The timing of Mr. Comey’s request is not clear-cut evidence that his firing was related to the Russia investigation. But it is certain to fuel bipartisan criticism that President Trump appeared to be meddling in an investigation that had the potential to damage his presidency. In his briefing with members of Congress, Mr. Comey said he had been frustrated with the amount of resources being dedicated to the Russia investigation, according to two of the officials. Until two weeks ago, when Mr. Rosenstein took over as deputy attorney general, the investigation was being overseen by Dana Boente, who was acting as the deputy and is now the United States attorney for the Eastern District of Virginia.

James Comey

Mr. Comey (shown in a file photo) has said he was hoping that he would find a supportive boss in Mr. Rosenstein, and according to the officials, pressed for more resources so he could accelerate the investigation, which is also examining possible collusion between Trump associates and the Russian interference campaign. It was unclear how Mr. Rosenstein reacted to the request, or whether the White House was informed of it.

WhoWhatWhy, Analysis: Trump’s Even More Desperate Reason for Comey Firing, Matthew Harvey and Russ Baker, May 10, 2017. WhoWhatWhyWhoWhatWhy offers its unique perspective on why Trump took the rash step of firing FBI Director James Comey — based on knowledge gained in producing two major exclusive investigations. Trump’s firing of James Comey yesterday proves that even those who carry water for the president are not safe. Trump is in greater peril, it seems, by the hour. And in response, the long knives are out for anyone who is less than 100 percent dependable.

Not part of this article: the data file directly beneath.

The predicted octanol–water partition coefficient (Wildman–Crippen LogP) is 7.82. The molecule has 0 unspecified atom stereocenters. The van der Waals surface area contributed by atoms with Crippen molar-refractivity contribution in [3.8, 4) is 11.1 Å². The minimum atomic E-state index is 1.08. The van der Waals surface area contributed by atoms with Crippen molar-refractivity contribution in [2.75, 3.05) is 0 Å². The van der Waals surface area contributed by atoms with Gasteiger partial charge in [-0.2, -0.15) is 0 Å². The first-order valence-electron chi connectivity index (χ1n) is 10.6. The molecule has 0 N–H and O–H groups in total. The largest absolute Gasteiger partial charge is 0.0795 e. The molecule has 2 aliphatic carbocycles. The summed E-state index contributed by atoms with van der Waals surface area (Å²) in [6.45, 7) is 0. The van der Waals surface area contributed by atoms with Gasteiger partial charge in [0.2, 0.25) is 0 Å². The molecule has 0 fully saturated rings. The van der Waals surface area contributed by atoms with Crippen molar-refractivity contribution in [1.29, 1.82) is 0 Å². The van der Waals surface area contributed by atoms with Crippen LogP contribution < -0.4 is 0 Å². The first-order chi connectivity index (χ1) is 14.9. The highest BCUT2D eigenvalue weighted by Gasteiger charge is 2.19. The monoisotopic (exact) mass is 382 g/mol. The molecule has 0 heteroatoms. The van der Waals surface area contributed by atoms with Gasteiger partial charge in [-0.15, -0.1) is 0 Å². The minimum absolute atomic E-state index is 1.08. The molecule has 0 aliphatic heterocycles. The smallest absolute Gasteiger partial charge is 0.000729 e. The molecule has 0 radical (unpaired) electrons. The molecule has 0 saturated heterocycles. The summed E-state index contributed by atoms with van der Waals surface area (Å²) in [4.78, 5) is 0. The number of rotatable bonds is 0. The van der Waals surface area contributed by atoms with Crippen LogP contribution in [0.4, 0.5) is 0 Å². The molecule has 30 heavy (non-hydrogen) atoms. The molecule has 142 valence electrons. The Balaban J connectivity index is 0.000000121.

He needs unquestioned loyalists around him — especially in the office that could send almost anyone to prison. After all, Trump and his cronies are investigable for so very many things, from questionable business dealings and conflicts of interest to tax matters to allegedly colluding with the Russian government.

Comey, under criticism for his own actions, faced significant public pressure to demonstrate that the FBI does its job. That could not have sounded good to Trump. As it happened, just hours before the Comey news broke, WhoWhatWhy had published a lengthy investigation into the back story to Comey’s most famous — or infamous — act. It chronicled how Trump’s close surrogates and media allies pressured the FBI director to reopen the Hillary Clinton email investigation. Evidence strongly suggests that this surprising move days before the election was decisive in Trump’s unexpected victory.

The White House said that Attorney General Jeff Sessions, who is recused from involvement in the FBI's probe of Russia contacts with Trump officials because of contacts with Sessions himself, approved the firing, as did the recently confirmed Deputy Attorney Gen. Rod Rosenstein, shown in a file photo.

CQ Roll Call, Chaffetz Asks DOJ to Investigate Comey’s Departure, Rema Rahman, May 10, 2017.  Now that he’s indicated he’s not running for re-election, Chairman Jason Chaffetz is wielding the gavel he controls on the House Oversight and Government Reform Committee to willfully go after the Trump administration.

Newsweek, Rudy Giuliani as Next FBI Director? Former Mayor Due at White House But Insists He Isn’t Being Considered, Jason Le Miere, May 10, 2017. Rudy Giuliani has denied that he is a candidate to be the new, permanent FBI director, despite saying that he was scheduled for a meeting at the White House Wednesday. The former New York City mayor and presidential candidate was rumored by many to be a possible choice to replace James Comey after he was controversially fired by President Donald Trump Tuesday evening.

Consortium News, Watergate Redux or ‘Deep State’ Coup? Robert Parry, May 10, 2017. Exclusive: Official Washington is abuzz, comparing President Trump’s ouster of FBI Director Comey to President Nixon’s Watergate cover-up, but there is a darker “deep state” interpretation of these events. President Trump’s firing of FBI Director James Comey on Tuesday reflected a growing concern inside the White House that the long-rumored scheme by “deep state” operatives to overturn the results of the 2016 election may have been more than just rumors.